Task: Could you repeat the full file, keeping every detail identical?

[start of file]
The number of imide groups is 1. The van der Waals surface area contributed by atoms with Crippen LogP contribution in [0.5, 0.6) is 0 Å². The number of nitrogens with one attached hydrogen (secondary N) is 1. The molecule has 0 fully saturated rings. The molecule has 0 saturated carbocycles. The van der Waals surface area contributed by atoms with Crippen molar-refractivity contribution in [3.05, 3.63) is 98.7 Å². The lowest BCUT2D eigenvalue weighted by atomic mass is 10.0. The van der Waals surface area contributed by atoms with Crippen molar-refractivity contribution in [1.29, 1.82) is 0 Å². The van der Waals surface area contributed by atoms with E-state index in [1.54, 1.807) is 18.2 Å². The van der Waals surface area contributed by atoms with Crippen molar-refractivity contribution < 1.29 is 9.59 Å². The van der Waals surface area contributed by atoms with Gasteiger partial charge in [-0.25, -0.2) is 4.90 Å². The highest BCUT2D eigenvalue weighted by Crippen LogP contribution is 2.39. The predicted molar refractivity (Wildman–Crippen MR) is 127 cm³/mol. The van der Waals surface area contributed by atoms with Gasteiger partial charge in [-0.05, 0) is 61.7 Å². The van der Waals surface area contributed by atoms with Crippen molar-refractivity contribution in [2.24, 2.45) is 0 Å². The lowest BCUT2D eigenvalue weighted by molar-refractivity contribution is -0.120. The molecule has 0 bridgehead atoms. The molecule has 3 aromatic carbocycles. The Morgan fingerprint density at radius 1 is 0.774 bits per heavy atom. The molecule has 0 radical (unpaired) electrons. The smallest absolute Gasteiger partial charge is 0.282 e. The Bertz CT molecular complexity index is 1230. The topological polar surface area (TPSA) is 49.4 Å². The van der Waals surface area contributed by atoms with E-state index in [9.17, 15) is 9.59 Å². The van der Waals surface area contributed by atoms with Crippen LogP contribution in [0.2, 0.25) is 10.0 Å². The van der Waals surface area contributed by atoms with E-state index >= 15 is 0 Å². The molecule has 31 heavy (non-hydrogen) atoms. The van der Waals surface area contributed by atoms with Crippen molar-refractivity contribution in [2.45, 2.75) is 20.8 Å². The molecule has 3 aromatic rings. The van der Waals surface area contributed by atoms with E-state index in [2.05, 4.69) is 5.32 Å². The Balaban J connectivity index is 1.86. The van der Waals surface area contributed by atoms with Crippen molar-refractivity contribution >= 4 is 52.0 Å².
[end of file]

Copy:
The number of imide groups is 1. The van der Waals surface area contributed by atoms with Crippen LogP contribution in [0.5, 0.6) is 0 Å². The number of nitrogens with one attached hydrogen (secondary N) is 1. The molecule has 0 fully saturated rings. The molecule has 0 saturated carbocycles. The van der Waals surface area contributed by atoms with Crippen molar-refractivity contribution in [3.05, 3.63) is 98.7 Å². The lowest BCUT2D eigenvalue weighted by atomic mass is 10.0. The van der Waals surface area contributed by atoms with Crippen molar-refractivity contribution in [1.29, 1.82) is 0 Å². The van der Waals surface area contributed by atoms with E-state index in [1.54, 1.807) is 18.2 Å². The van der Waals surface area contributed by atoms with Crippen molar-refractivity contribution < 1.29 is 9.59 Å². The van der Waals surface area contributed by atoms with Gasteiger partial charge in [-0.25, -0.2) is 4.90 Å². The highest BCUT2D eigenvalue weighted by Crippen LogP contribution is 2.39. The predicted molar refractivity (Wildman–Crippen MR) is 127 cm³/mol. The van der Waals surface area contributed by atoms with Gasteiger partial charge in [-0.05, 0) is 61.7 Å². The van der Waals surface area contributed by atoms with Crippen molar-refractivity contribution in [2.24, 2.45) is 0 Å². The lowest BCUT2D eigenvalue weighted by molar-refractivity contribution is -0.120. The molecule has 0 bridgehead atoms. The molecule has 3 aromatic carbocycles. The Morgan fingerprint density at radius 1 is 0.774 bits per heavy atom. The molecule has 0 radical (unpaired) electrons. The smallest absolute Gasteiger partial charge is 0.282 e. The Bertz CT molecular complexity index is 1230. The topological polar surface area (TPSA) is 49.4 Å². The van der Waals surface area contributed by atoms with E-state index in [9.17, 15) is 9.59 Å². The van der Waals surface area contributed by atoms with Crippen LogP contribution in [0.2, 0.25) is 10.0 Å². The van der Waals surface area contributed by atoms with E-state index >= 15 is 0 Å². The molecule has 31 heavy (non-hydrogen) atoms. The van der Waals surface area contributed by atoms with Crippen molar-refractivity contribution in [2.45, 2.75) is 20.8 Å². The molecule has 3 aromatic rings. The van der Waals surface area contributed by atoms with E-state index in [2.05, 4.69) is 5.32 Å². The Balaban J connectivity index is 1.86. The van der Waals surface area contributed by atoms with Crippen molar-refractivity contribution >= 4 is 52.0 Å².